"It happened four years ago. I had no moustache then, was fat like a whale, and first mate on the 'Dancing Kate', a pearler in the Indian Ocean, between Java and Australia. That was sailing, mind you-real seamanship, no bally nonsense; a fight every weather, interesting all round. If it wasn't a deadly calm, it was a typhoon; if it wasn't either, it was want of food and water. I've seen us with pearls on board worth a thousand quid, and not a drop of water nor three square meals in the caboose. But that was life for men and not Miss Nancys. If they weren't saints, they were sailors, afraid of nothing but God Almighty-and they do respect Him, even when they curse the winds and the sea. Well, one day we were lying in the open sea, about two hundred and fifty miles from Port Darwin. There wasn't a breath of air. The sea was like glass; the sun was drawing turpentine out of every inch of the 'Dancing Kate'. The world was one wild blister. There wasn't a comfortable spot in the craft, and all round us was that staring, oily sea. It was too hot to smoke, and I used to make a Sede boy do my smoking for me. I got the benefit of the smell without any work. I was lying under the droop of a dingey, making the Sede boy call on all his gods for wind, with interludes of smoke, when he chucked his deities and tobacco, and, pointing, shouted, 'Man! man!'

"I snatched a spy-glass. Sure enough, there was a boat on the water. It was moving ever so slowly. It seemed to stop, and we saw something lifted and waved, and then all was still again. I got a boat's crew together, and away we went in that deadly smother. An hour's row and we got within hail of the derelict-as one of the crew said, 'feelin' as if the immortal life was jerked out of us.' The dingey lay there on the glassy surface, not a sign of life about her. Yet I had, as I said, seen something waved. The water didn't even lap its sides. It was ghostly, I can tell you. Our oars licked the water; they didn't attack it. Now, I'm going to tell you something, Marmion, that'll make you laugh. I don't think I've got any poetry in me, but just then I thought of some verses I learned when I was a little cove at Wellington-a devilishly weird thing. It came to me at that moment like a word in my ear. It made me feel awkward for a second. All sailors are superstitious, you know. I'm superstitious about this ship. Never mind; I'll tell you the verses, to show you what a queer thing memory is. The thing was called 'No Man's Sea':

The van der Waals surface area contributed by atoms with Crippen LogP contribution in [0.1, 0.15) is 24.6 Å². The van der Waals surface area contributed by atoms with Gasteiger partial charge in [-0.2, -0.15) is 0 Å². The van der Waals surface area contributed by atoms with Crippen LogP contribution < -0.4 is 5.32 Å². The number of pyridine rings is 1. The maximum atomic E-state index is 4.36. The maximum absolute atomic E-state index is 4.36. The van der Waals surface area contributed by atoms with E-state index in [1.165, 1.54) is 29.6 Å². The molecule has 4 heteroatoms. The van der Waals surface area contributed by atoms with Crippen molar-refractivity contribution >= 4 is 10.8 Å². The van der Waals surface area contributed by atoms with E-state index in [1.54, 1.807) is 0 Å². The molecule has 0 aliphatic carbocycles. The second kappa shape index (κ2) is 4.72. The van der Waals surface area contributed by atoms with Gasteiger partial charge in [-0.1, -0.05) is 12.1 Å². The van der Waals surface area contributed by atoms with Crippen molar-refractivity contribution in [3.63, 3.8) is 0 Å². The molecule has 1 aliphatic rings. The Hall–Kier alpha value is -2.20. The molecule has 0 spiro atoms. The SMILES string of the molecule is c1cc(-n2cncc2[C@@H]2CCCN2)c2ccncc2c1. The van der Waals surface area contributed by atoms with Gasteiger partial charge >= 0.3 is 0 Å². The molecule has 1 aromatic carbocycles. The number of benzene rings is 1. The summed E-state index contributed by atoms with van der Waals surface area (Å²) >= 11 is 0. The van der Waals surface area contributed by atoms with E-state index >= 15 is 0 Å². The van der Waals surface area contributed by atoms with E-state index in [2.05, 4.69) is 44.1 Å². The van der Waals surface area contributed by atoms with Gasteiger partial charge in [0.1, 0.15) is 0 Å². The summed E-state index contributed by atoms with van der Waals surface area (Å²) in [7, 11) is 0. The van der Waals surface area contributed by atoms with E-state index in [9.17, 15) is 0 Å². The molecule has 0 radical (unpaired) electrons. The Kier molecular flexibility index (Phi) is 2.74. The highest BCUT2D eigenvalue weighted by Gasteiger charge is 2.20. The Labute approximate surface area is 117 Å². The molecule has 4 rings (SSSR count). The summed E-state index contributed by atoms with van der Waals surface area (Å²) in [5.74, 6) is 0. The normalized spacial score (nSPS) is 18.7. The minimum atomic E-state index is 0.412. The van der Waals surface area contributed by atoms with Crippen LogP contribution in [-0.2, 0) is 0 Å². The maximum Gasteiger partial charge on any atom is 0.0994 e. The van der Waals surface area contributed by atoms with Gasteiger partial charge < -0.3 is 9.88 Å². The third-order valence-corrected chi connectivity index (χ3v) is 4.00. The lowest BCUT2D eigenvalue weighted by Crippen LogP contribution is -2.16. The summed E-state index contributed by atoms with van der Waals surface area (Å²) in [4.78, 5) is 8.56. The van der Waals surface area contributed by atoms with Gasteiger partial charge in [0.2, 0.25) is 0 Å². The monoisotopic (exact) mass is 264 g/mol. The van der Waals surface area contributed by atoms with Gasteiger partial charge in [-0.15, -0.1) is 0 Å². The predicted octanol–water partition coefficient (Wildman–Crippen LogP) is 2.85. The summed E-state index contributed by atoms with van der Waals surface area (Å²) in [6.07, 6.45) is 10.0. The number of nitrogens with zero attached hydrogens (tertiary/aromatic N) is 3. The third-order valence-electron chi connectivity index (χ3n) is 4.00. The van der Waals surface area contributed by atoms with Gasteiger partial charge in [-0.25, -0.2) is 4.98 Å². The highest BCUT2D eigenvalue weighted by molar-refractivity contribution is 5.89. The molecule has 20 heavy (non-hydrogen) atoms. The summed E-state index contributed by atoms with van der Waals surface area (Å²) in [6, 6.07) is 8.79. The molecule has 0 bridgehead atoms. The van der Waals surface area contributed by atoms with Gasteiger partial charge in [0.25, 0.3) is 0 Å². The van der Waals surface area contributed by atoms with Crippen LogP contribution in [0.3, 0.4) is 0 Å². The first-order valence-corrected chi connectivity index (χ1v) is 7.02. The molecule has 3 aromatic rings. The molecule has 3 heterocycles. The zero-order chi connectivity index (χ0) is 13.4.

"'The days are dead in the No Man's Sea,

And God has left it alone;

The angels cover their heads and flee,

And the wild four winds have flown.

"'There's never a ripple upon the tide,

There's never a word or sound;

But over the waste the white wraiths glide,

To look for the souls of the drowned.

"'The No Man's Sea is a gaol of souls,

And its gate is a burning sun,

And deep beneath it a great bell tolls

For a death that never is done.

"'Alas! for any that comes anear,

That lies on its moveless breast;

The grumbling water shall be his bier,

And never a place of rest."'

"There are four of the verses. Well, I made a motion to stop the rowing, and was mum for a minute. The men got nervous. They looked at the boat in front of us, and then turned round, as though to see if the 'Dancing Kate' was still in sight. I spoke, and they got more courage. I stood up in the boat, but could see nothing in the dingey. I gave a sign to go on, and soon we were alongside. In the bottom of the dingey lay a man, apparently dead, wearing the clothes of a convict. One of the crew gave a grunt of disgust, the others said nothing. I don't take to men often, and to convicts precious seldom; but th